Syrian opposition-in-exile slams UN envoy's call for Aleppo evacuation
The Syrian opposition on Friday condemned calls by the UN special envoy to Syria for the evacuation of militants from east Aleppo as advocating "sectarian demographic change," and announced they would be cutting off all communication with him as a result.
On Thursday Staffan De Mistura called on fighters from Jabhat Fateh al-Sham (JFS), formerly known as Al-Nusra Front and allied to Al-Qaeda, to leave Aleppo, promising he would "personally accompany them out of the city" if necessary. He warned that the militants held the lives of 275,000 Aleppo civilians in their hands and were risking further strikes from Russian and government fighters, who have both promised to continue striking "terrorists" in east Aleppo.
In response, the Istanbul-based Syrian Interim Government - formed by the opposition Syrian National Coalition - said it would be stopping all contact with the envoy:
"We received with shock remarks from the envoy Staffan de Mistura on the situation in the city of Aleppo and his proposals that contradict humanitarian principles of the professional norms of the organisation that he represents," read the statement.
"Instead of condemning the aggression carried out with all kinds of weapons, some of which are internationally banned against civilians, and then calling on it to stop it immediately by regarding it as organised terrorism, he sided with the gangs in Damascus and the Russian occupier, he gave them an excuse to continue the attack in exchange for humanitarian aid and evacuated the wounded and sick civilians by emptying the city from its own people.
"De Mistura therefore made the United Nations, which he personally represents, a partner in bringing about a sectarian demographic change in Syria."
The group said they would be "stopping all forms of contact and communication with him and his team with immediate effect" as a result of his comments.
Syrian forces advanced against rebels in Aleppo on Thursday, reportedly making their biggest gains in years, as the UN envoy to Syria warned that eastern areas of the city faced total destruction within months.
The Syrian Observatory for Human Rights said loyalist fighters now controlled about half of the Bustan al-Basha district near the centre of the city.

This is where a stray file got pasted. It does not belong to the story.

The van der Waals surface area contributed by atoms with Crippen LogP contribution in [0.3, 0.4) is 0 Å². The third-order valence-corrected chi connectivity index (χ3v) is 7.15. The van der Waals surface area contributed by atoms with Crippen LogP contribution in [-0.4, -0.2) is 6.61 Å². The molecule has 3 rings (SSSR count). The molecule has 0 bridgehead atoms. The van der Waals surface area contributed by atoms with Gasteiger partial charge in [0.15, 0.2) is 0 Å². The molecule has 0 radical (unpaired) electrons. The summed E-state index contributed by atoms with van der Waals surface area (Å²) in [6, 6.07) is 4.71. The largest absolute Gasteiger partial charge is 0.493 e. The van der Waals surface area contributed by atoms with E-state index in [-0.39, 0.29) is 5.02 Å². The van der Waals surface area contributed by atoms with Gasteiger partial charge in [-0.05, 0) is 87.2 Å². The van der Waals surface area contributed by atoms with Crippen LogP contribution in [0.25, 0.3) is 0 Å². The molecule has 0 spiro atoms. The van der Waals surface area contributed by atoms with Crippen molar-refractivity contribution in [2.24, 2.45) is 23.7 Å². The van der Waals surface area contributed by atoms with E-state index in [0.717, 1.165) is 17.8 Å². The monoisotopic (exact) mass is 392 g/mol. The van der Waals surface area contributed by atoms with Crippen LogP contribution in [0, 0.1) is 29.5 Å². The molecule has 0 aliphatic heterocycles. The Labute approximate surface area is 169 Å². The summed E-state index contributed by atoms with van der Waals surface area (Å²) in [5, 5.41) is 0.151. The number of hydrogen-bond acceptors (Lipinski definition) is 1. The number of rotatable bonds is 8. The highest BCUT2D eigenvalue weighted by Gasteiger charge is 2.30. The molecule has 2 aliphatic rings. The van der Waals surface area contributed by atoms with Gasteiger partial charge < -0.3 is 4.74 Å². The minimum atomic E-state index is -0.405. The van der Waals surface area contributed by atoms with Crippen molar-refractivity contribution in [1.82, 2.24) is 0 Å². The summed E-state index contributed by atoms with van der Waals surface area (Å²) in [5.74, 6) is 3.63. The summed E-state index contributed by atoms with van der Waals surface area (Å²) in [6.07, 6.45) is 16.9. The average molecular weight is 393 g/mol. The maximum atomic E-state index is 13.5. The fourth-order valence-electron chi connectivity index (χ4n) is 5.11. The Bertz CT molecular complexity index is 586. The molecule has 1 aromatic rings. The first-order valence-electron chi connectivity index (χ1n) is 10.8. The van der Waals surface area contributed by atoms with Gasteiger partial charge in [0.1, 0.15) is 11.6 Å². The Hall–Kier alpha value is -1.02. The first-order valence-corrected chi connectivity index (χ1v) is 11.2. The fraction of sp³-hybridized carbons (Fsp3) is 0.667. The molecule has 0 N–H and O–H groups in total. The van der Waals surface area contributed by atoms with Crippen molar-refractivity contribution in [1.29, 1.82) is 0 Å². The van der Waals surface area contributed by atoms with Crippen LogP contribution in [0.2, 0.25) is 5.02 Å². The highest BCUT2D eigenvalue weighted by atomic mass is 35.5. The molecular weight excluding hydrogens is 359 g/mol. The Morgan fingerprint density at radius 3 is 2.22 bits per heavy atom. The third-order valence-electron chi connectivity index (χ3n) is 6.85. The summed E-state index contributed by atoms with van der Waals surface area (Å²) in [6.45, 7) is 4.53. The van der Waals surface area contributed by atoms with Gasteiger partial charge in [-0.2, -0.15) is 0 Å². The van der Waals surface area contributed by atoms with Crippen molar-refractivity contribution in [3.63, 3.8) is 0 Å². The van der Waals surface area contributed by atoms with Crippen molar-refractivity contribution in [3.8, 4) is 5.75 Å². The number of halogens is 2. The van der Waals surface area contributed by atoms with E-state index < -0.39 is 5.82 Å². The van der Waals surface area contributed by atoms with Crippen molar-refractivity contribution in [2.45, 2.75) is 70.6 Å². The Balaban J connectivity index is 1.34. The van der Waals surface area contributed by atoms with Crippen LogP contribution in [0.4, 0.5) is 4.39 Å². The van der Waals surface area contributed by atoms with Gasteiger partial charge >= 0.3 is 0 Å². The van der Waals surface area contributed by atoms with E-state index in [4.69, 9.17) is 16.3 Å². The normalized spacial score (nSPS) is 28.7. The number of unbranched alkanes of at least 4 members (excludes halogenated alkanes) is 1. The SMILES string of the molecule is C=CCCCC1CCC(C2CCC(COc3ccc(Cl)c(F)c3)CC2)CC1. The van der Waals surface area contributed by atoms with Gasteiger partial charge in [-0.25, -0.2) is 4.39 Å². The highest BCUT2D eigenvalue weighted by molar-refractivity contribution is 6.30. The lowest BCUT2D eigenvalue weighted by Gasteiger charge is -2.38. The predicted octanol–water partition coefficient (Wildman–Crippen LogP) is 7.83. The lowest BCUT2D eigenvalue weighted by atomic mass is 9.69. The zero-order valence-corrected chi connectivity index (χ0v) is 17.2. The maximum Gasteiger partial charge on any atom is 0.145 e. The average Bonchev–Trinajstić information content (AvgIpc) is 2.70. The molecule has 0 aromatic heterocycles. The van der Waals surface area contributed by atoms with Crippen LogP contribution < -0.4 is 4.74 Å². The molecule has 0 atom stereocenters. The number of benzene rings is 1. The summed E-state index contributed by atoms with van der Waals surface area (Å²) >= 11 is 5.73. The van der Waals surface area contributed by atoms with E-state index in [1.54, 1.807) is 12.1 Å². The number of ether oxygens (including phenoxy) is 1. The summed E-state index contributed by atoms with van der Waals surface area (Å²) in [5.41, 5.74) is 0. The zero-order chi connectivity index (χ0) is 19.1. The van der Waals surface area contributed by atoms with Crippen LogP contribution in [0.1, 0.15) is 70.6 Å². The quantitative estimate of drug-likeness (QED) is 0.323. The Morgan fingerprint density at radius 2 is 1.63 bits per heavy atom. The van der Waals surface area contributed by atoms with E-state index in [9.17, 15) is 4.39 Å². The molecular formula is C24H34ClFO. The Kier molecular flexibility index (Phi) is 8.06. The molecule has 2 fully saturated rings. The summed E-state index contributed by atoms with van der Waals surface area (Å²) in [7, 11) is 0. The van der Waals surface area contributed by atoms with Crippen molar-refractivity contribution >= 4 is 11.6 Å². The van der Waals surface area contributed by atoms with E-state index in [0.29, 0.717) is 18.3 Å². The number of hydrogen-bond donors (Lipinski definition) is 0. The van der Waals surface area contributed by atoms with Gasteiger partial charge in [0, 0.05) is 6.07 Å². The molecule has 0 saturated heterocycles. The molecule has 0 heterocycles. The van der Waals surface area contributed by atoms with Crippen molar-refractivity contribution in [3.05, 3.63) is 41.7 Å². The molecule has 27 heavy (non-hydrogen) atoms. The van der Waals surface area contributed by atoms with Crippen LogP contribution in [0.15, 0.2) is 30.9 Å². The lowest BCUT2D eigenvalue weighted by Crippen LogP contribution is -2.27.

"It's the most important advance for the regime in Aleppo since 2013," said observatory director Rami Abdel Rahman.
The government launched operations two weeks ago to recapture the rebel-held east of the city following the collapse of a short-lived truce negotiated by Russia and the United States.
The assault has seen rebel-held areas pounded relentlessly with air strikes, barrel bombs and artillery fire that have killed more than 270 people, according to the observatory.
On Wednesday, the army said in a surprise announcement it would reduce its bombardment "after the success of our armed forces in Aleppo and cutting off all terrorist supply routes into the eastern districts.
"The military command has decided to reduce the number of air and artillery strikes on terrorist positions to allow civilians who want to leave to reach safe areas," a statement said.
"Anyone who does not take advantage of the opportunity to lay down their arms or leave will meet their inevitable fate," it added.
The monitor said there had been fewer air strikes on Thursday, but that heavy clashes were under way in Bustan al-Basha, with the army now controlling several key vantage points and half of the district.
Activists in eastern Aleppo told Middle East Eye that government helicopters had begun dropping leaflets warning rebels of their imminent deaths.
“This is the fate of every terrorist carrying weapons and pointing it at the people and the army. We are coming. The general command and armed forces."